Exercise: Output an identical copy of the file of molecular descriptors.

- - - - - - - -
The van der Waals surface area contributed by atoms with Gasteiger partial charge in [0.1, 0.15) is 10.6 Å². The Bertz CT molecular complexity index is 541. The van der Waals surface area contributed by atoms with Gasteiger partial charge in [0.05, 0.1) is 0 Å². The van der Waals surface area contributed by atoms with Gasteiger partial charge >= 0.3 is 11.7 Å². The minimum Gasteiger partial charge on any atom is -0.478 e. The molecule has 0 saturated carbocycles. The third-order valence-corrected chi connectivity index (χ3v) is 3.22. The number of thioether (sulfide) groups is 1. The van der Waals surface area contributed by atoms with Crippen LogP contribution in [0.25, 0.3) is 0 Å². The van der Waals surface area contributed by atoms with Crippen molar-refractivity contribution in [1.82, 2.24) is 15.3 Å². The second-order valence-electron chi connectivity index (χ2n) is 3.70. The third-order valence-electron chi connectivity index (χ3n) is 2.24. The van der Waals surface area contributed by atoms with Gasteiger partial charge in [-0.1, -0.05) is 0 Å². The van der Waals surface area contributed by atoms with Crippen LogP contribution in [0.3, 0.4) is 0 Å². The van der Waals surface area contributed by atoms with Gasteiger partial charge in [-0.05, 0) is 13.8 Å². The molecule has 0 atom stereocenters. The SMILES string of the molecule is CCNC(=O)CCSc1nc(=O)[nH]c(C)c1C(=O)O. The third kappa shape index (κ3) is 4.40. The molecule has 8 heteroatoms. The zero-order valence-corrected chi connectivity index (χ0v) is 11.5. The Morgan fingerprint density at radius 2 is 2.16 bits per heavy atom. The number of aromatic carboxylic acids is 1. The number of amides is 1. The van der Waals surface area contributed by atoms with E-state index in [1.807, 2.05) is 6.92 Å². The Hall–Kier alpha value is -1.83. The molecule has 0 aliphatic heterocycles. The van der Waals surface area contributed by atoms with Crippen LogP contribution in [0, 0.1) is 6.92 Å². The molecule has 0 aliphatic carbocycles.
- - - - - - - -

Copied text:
The van der Waals surface area contributed by atoms with Gasteiger partial charge in [0.1, 0.15) is 10.6 Å². The Bertz CT molecular complexity index is 541. The van der Waals surface area contributed by atoms with Gasteiger partial charge in [0.05, 0.1) is 0 Å². The van der Waals surface area contributed by atoms with Gasteiger partial charge >= 0.3 is 11.7 Å². The minimum Gasteiger partial charge on any atom is -0.478 e. The molecule has 0 saturated carbocycles. The third-order valence-corrected chi connectivity index (χ3v) is 3.22. The number of thioether (sulfide) groups is 1. The van der Waals surface area contributed by atoms with Crippen LogP contribution in [0.25, 0.3) is 0 Å². The van der Waals surface area contributed by atoms with Crippen molar-refractivity contribution in [1.82, 2.24) is 15.3 Å². The second-order valence-electron chi connectivity index (χ2n) is 3.70. The third-order valence-electron chi connectivity index (χ3n) is 2.24. The van der Waals surface area contributed by atoms with Gasteiger partial charge in [-0.1, -0.05) is 0 Å². The van der Waals surface area contributed by atoms with Crippen LogP contribution in [0.3, 0.4) is 0 Å². The van der Waals surface area contributed by atoms with Gasteiger partial charge in [-0.05, 0) is 13.8 Å². The molecule has 0 atom stereocenters. The SMILES string of the molecule is CCNC(=O)CCSc1nc(=O)[nH]c(C)c1C(=O)O. The third kappa shape index (κ3) is 4.40. The molecule has 8 heteroatoms. The zero-order valence-corrected chi connectivity index (χ0v) is 11.5. The Morgan fingerprint density at radius 2 is 2.16 bits per heavy atom. The number of aromatic carboxylic acids is 1. The number of amides is 1. The van der Waals surface area contributed by atoms with E-state index in [1.807, 2.05) is 6.92 Å². The Hall–Kier alpha value is -1.83. The molecule has 0 aliphatic heterocycles. The van der Waals surface area contributed by atoms with Crippen LogP contribution in [0, 0.1) is 6.92 Å². The molecule has 0 aliphatic carbocycles.